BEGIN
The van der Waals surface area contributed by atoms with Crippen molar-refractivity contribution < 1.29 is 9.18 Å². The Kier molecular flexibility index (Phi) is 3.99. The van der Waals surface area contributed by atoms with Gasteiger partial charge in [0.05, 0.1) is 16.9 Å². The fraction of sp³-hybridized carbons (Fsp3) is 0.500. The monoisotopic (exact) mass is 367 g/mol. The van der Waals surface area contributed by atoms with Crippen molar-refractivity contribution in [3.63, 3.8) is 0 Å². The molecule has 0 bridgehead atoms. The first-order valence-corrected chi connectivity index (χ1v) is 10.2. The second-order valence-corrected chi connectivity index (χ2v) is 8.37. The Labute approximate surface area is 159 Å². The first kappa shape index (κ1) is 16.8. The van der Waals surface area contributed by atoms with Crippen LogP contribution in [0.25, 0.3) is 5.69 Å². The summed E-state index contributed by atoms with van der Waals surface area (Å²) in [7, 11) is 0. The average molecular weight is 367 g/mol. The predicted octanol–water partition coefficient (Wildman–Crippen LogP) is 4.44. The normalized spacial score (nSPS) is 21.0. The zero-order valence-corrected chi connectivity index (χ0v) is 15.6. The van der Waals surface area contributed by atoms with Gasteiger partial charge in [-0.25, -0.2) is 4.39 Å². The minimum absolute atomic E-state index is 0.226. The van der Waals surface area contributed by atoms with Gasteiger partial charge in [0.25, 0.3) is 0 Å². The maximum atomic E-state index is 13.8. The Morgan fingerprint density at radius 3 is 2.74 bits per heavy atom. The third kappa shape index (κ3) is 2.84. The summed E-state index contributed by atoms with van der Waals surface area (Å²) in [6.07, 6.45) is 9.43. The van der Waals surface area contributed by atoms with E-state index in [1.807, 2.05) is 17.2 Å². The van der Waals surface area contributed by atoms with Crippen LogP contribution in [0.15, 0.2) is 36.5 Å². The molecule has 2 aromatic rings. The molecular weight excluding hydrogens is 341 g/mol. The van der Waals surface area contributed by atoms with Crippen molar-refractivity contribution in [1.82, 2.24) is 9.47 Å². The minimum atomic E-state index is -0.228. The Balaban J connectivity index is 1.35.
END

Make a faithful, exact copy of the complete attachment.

The van der Waals surface area contributed by atoms with Crippen molar-refractivity contribution < 1.29 is 9.18 Å². The Kier molecular flexibility index (Phi) is 3.99. The van der Waals surface area contributed by atoms with Gasteiger partial charge in [0.05, 0.1) is 16.9 Å². The fraction of sp³-hybridized carbons (Fsp3) is 0.500. The monoisotopic (exact) mass is 367 g/mol. The van der Waals surface area contributed by atoms with Crippen molar-refractivity contribution in [3.63, 3.8) is 0 Å². The molecule has 0 bridgehead atoms. The first-order valence-corrected chi connectivity index (χ1v) is 10.2. The second-order valence-corrected chi connectivity index (χ2v) is 8.37. The Labute approximate surface area is 159 Å². The first kappa shape index (κ1) is 16.8. The van der Waals surface area contributed by atoms with Crippen LogP contribution in [0.25, 0.3) is 5.69 Å². The summed E-state index contributed by atoms with van der Waals surface area (Å²) in [7, 11) is 0. The average molecular weight is 367 g/mol. The predicted octanol–water partition coefficient (Wildman–Crippen LogP) is 4.44. The normalized spacial score (nSPS) is 21.0. The zero-order valence-corrected chi connectivity index (χ0v) is 15.6. The van der Waals surface area contributed by atoms with Gasteiger partial charge in [-0.25, -0.2) is 4.39 Å². The minimum absolute atomic E-state index is 0.226. The van der Waals surface area contributed by atoms with Gasteiger partial charge in [0.25, 0.3) is 0 Å². The maximum atomic E-state index is 13.8. The Morgan fingerprint density at radius 3 is 2.74 bits per heavy atom. The third kappa shape index (κ3) is 2.84. The summed E-state index contributed by atoms with van der Waals surface area (Å²) in [6.07, 6.45) is 9.43. The van der Waals surface area contributed by atoms with E-state index in [1.807, 2.05) is 17.2 Å². The van der Waals surface area contributed by atoms with Crippen LogP contribution in [0.15, 0.2) is 36.5 Å². The molecule has 2 aromatic rings. The molecular weight excluding hydrogens is 341 g/mol. The van der Waals surface area contributed by atoms with Crippen molar-refractivity contribution in [1.82, 2.24) is 9.47 Å². The minimum atomic E-state index is -0.228. The Balaban J connectivity index is 1.35.